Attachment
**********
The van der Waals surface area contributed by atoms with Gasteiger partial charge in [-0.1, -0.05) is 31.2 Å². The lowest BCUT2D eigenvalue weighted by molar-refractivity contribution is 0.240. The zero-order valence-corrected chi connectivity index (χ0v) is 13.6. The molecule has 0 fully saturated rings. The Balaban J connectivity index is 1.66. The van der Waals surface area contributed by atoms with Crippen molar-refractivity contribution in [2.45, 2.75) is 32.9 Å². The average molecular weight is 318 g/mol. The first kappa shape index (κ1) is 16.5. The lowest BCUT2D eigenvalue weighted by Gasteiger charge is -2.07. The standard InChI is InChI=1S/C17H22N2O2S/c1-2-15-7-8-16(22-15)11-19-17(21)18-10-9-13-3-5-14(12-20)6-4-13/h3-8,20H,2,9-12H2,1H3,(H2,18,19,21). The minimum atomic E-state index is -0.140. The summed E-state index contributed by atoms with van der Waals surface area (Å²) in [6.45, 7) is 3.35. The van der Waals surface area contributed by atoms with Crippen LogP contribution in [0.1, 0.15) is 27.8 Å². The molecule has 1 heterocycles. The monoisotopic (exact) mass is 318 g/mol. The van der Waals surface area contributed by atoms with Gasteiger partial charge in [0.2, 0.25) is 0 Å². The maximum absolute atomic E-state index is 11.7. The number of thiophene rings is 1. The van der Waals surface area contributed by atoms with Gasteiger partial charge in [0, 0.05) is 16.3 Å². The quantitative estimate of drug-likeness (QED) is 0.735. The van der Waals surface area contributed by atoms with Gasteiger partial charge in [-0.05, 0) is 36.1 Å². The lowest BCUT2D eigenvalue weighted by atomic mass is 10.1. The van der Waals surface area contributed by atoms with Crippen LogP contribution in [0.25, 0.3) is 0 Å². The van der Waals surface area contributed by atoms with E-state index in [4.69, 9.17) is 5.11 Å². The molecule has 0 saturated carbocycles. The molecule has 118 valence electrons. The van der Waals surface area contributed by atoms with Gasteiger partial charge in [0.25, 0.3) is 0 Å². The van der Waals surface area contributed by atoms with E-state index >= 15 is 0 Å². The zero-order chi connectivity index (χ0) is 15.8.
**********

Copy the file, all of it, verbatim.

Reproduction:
The van der Waals surface area contributed by atoms with Gasteiger partial charge in [-0.1, -0.05) is 31.2 Å². The lowest BCUT2D eigenvalue weighted by molar-refractivity contribution is 0.240. The zero-order valence-corrected chi connectivity index (χ0v) is 13.6. The molecule has 0 fully saturated rings. The Balaban J connectivity index is 1.66. The van der Waals surface area contributed by atoms with Crippen molar-refractivity contribution in [2.45, 2.75) is 32.9 Å². The average molecular weight is 318 g/mol. The first kappa shape index (κ1) is 16.5. The lowest BCUT2D eigenvalue weighted by Gasteiger charge is -2.07. The standard InChI is InChI=1S/C17H22N2O2S/c1-2-15-7-8-16(22-15)11-19-17(21)18-10-9-13-3-5-14(12-20)6-4-13/h3-8,20H,2,9-12H2,1H3,(H2,18,19,21). The minimum atomic E-state index is -0.140. The summed E-state index contributed by atoms with van der Waals surface area (Å²) in [6.45, 7) is 3.35. The van der Waals surface area contributed by atoms with Crippen LogP contribution in [0.1, 0.15) is 27.8 Å². The molecule has 1 heterocycles. The monoisotopic (exact) mass is 318 g/mol. The van der Waals surface area contributed by atoms with Gasteiger partial charge in [0.2, 0.25) is 0 Å². The maximum absolute atomic E-state index is 11.7. The number of thiophene rings is 1. The van der Waals surface area contributed by atoms with Gasteiger partial charge in [0, 0.05) is 16.3 Å². The quantitative estimate of drug-likeness (QED) is 0.735. The van der Waals surface area contributed by atoms with Gasteiger partial charge in [-0.05, 0) is 36.1 Å². The lowest BCUT2D eigenvalue weighted by atomic mass is 10.1. The van der Waals surface area contributed by atoms with Crippen LogP contribution in [0.25, 0.3) is 0 Å². The van der Waals surface area contributed by atoms with E-state index in [4.69, 9.17) is 5.11 Å². The molecule has 0 saturated carbocycles. The molecule has 118 valence electrons. The van der Waals surface area contributed by atoms with Gasteiger partial charge in [0.25, 0.3) is 0 Å². The van der Waals surface area contributed by atoms with E-state index >= 15 is 0 Å². The zero-order chi connectivity index (χ0) is 15.8.